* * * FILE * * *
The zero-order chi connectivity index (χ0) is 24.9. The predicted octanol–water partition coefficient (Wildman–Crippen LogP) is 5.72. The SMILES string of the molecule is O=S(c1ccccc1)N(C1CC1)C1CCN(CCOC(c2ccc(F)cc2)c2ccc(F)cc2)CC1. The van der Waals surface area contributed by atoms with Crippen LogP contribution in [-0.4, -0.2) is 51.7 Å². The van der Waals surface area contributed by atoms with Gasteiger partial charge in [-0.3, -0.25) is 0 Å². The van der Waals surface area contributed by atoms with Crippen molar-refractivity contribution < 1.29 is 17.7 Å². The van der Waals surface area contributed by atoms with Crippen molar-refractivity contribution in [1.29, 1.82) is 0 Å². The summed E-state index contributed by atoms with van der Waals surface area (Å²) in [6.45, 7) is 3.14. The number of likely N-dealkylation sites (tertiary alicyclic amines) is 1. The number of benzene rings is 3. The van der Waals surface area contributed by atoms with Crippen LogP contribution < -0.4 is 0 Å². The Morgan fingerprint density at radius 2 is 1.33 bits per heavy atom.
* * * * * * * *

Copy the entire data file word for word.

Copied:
The zero-order chi connectivity index (χ0) is 24.9. The predicted octanol–water partition coefficient (Wildman–Crippen LogP) is 5.72. The SMILES string of the molecule is O=S(c1ccccc1)N(C1CC1)C1CCN(CCOC(c2ccc(F)cc2)c2ccc(F)cc2)CC1. The van der Waals surface area contributed by atoms with Crippen LogP contribution in [-0.4, -0.2) is 51.7 Å². The van der Waals surface area contributed by atoms with Gasteiger partial charge in [-0.3, -0.25) is 0 Å². The van der Waals surface area contributed by atoms with Crippen molar-refractivity contribution < 1.29 is 17.7 Å². The van der Waals surface area contributed by atoms with Crippen molar-refractivity contribution in [1.29, 1.82) is 0 Å². The summed E-state index contributed by atoms with van der Waals surface area (Å²) in [6.45, 7) is 3.14. The number of likely N-dealkylation sites (tertiary alicyclic amines) is 1. The number of benzene rings is 3. The van der Waals surface area contributed by atoms with Crippen LogP contribution < -0.4 is 0 Å². The Morgan fingerprint density at radius 2 is 1.33 bits per heavy atom.